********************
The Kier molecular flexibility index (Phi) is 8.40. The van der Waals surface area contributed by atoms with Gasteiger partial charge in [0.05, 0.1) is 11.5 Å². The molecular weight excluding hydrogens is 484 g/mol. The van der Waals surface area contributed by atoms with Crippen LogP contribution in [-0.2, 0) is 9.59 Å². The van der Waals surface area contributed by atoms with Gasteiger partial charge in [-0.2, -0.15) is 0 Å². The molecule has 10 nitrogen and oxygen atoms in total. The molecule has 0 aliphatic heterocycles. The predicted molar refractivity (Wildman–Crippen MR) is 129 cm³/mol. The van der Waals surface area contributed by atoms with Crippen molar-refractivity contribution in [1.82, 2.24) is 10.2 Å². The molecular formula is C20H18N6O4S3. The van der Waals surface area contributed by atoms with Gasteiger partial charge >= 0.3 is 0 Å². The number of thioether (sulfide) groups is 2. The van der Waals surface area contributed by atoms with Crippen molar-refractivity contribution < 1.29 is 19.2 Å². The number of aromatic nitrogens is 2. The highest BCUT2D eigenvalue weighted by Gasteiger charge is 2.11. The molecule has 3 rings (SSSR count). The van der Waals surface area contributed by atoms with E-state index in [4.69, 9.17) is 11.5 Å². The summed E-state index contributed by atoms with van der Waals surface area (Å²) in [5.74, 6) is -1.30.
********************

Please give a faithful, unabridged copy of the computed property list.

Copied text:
The Kier molecular flexibility index (Phi) is 8.40. The van der Waals surface area contributed by atoms with Gasteiger partial charge in [0.05, 0.1) is 11.5 Å². The molecular weight excluding hydrogens is 484 g/mol. The van der Waals surface area contributed by atoms with Crippen LogP contribution in [-0.2, 0) is 9.59 Å². The van der Waals surface area contributed by atoms with Gasteiger partial charge in [-0.2, -0.15) is 0 Å². The molecule has 10 nitrogen and oxygen atoms in total. The molecule has 0 aliphatic heterocycles. The predicted molar refractivity (Wildman–Crippen MR) is 129 cm³/mol. The van der Waals surface area contributed by atoms with Crippen molar-refractivity contribution in [1.82, 2.24) is 10.2 Å². The molecular formula is C20H18N6O4S3. The van der Waals surface area contributed by atoms with Gasteiger partial charge >= 0.3 is 0 Å². The number of thioether (sulfide) groups is 2. The van der Waals surface area contributed by atoms with Crippen molar-refractivity contribution < 1.29 is 19.2 Å². The number of aromatic nitrogens is 2. The highest BCUT2D eigenvalue weighted by Gasteiger charge is 2.11. The molecule has 3 rings (SSSR count). The van der Waals surface area contributed by atoms with E-state index in [4.69, 9.17) is 11.5 Å². The summed E-state index contributed by atoms with van der Waals surface area (Å²) in [5.74, 6) is -1.30.